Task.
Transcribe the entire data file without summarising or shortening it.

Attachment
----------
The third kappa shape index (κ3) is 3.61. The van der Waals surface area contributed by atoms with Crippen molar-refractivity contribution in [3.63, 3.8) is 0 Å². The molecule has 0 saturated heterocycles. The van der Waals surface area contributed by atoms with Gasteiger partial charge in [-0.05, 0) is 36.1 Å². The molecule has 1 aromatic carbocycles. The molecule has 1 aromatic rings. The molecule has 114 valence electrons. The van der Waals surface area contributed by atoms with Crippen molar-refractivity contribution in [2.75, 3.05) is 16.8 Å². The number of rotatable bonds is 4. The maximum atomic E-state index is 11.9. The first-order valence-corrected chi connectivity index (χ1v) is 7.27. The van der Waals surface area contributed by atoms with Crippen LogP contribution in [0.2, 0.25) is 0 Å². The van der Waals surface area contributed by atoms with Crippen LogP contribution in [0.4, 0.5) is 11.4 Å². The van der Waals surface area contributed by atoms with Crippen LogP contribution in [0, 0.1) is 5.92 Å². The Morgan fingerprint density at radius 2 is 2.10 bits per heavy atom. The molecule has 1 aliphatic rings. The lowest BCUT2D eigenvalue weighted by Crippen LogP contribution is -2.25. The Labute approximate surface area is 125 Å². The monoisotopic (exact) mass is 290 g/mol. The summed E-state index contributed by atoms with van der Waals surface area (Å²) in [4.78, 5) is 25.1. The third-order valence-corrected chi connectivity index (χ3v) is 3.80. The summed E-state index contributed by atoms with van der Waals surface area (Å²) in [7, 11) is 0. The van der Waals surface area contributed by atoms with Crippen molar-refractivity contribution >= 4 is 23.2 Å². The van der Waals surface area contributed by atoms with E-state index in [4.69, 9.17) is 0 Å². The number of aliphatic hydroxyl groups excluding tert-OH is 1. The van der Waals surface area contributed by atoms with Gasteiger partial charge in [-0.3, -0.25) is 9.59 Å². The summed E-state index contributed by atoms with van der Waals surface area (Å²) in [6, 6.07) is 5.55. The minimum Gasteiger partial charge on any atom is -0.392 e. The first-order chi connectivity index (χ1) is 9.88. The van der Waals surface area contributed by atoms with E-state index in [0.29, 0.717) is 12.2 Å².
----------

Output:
The third kappa shape index (κ3) is 3.61. The van der Waals surface area contributed by atoms with Crippen molar-refractivity contribution in [3.63, 3.8) is 0 Å². The molecule has 0 saturated heterocycles. The van der Waals surface area contributed by atoms with Gasteiger partial charge in [-0.05, 0) is 36.1 Å². The molecule has 1 aromatic carbocycles. The molecule has 1 aromatic rings. The molecule has 114 valence electrons. The van der Waals surface area contributed by atoms with Crippen molar-refractivity contribution in [2.75, 3.05) is 16.8 Å². The number of rotatable bonds is 4. The maximum atomic E-state index is 11.9. The first-order valence-corrected chi connectivity index (χ1v) is 7.27. The van der Waals surface area contributed by atoms with Crippen LogP contribution in [0.2, 0.25) is 0 Å². The van der Waals surface area contributed by atoms with Crippen LogP contribution in [0.4, 0.5) is 11.4 Å². The van der Waals surface area contributed by atoms with Crippen LogP contribution in [0, 0.1) is 5.92 Å². The Morgan fingerprint density at radius 2 is 2.10 bits per heavy atom. The molecule has 1 aliphatic rings. The lowest BCUT2D eigenvalue weighted by Crippen LogP contribution is -2.25. The Labute approximate surface area is 125 Å². The monoisotopic (exact) mass is 290 g/mol. The summed E-state index contributed by atoms with van der Waals surface area (Å²) in [4.78, 5) is 25.1. The third-order valence-corrected chi connectivity index (χ3v) is 3.80. The summed E-state index contributed by atoms with van der Waals surface area (Å²) in [7, 11) is 0. The van der Waals surface area contributed by atoms with Crippen molar-refractivity contribution >= 4 is 23.2 Å². The van der Waals surface area contributed by atoms with E-state index in [4.69, 9.17) is 0 Å². The number of aliphatic hydroxyl groups excluding tert-OH is 1. The van der Waals surface area contributed by atoms with Gasteiger partial charge in [-0.3, -0.25) is 9.59 Å². The summed E-state index contributed by atoms with van der Waals surface area (Å²) in [6, 6.07) is 5.55. The minimum Gasteiger partial charge on any atom is -0.392 e. The first-order chi connectivity index (χ1) is 9.88. The van der Waals surface area contributed by atoms with E-state index in [0.29, 0.717) is 12.2 Å².